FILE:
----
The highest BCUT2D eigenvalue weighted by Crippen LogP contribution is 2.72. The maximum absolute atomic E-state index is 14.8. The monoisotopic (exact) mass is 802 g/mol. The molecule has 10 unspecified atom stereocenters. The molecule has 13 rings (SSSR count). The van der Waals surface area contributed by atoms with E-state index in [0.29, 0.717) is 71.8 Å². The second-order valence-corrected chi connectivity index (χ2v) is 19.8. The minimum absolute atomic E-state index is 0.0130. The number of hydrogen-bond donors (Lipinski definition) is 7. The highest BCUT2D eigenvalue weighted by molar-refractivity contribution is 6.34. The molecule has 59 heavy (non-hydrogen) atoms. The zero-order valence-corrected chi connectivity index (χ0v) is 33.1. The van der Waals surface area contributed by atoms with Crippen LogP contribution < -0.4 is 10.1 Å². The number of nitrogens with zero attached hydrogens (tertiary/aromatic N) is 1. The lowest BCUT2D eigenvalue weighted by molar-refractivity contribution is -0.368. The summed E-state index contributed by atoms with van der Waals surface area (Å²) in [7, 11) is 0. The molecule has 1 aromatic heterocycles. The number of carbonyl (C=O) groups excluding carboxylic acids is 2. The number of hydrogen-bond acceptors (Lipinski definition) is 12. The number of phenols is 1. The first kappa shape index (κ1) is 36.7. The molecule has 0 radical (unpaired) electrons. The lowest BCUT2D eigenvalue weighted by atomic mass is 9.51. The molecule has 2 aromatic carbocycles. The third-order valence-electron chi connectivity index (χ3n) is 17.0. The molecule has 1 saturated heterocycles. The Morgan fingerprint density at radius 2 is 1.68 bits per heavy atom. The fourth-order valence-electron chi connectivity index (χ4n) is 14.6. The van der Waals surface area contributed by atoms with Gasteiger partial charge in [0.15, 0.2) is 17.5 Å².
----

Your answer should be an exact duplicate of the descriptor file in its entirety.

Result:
The highest BCUT2D eigenvalue weighted by Crippen LogP contribution is 2.72. The maximum absolute atomic E-state index is 14.8. The monoisotopic (exact) mass is 802 g/mol. The molecule has 10 unspecified atom stereocenters. The molecule has 13 rings (SSSR count). The van der Waals surface area contributed by atoms with E-state index in [0.29, 0.717) is 71.8 Å². The second-order valence-corrected chi connectivity index (χ2v) is 19.8. The minimum absolute atomic E-state index is 0.0130. The number of hydrogen-bond donors (Lipinski definition) is 7. The highest BCUT2D eigenvalue weighted by molar-refractivity contribution is 6.34. The molecule has 59 heavy (non-hydrogen) atoms. The zero-order valence-corrected chi connectivity index (χ0v) is 33.1. The van der Waals surface area contributed by atoms with Crippen LogP contribution < -0.4 is 10.1 Å². The number of nitrogens with zero attached hydrogens (tertiary/aromatic N) is 1. The lowest BCUT2D eigenvalue weighted by molar-refractivity contribution is -0.368. The summed E-state index contributed by atoms with van der Waals surface area (Å²) in [7, 11) is 0. The molecule has 1 aromatic heterocycles. The number of carbonyl (C=O) groups excluding carboxylic acids is 2. The number of hydrogen-bond acceptors (Lipinski definition) is 12. The number of phenols is 1. The first kappa shape index (κ1) is 36.7. The molecule has 0 radical (unpaired) electrons. The lowest BCUT2D eigenvalue weighted by atomic mass is 9.51. The molecule has 2 aromatic carbocycles. The third-order valence-electron chi connectivity index (χ3n) is 17.0. The molecule has 1 saturated heterocycles. The Morgan fingerprint density at radius 2 is 1.68 bits per heavy atom. The fourth-order valence-electron chi connectivity index (χ4n) is 14.6. The van der Waals surface area contributed by atoms with Gasteiger partial charge in [0.15, 0.2) is 17.5 Å².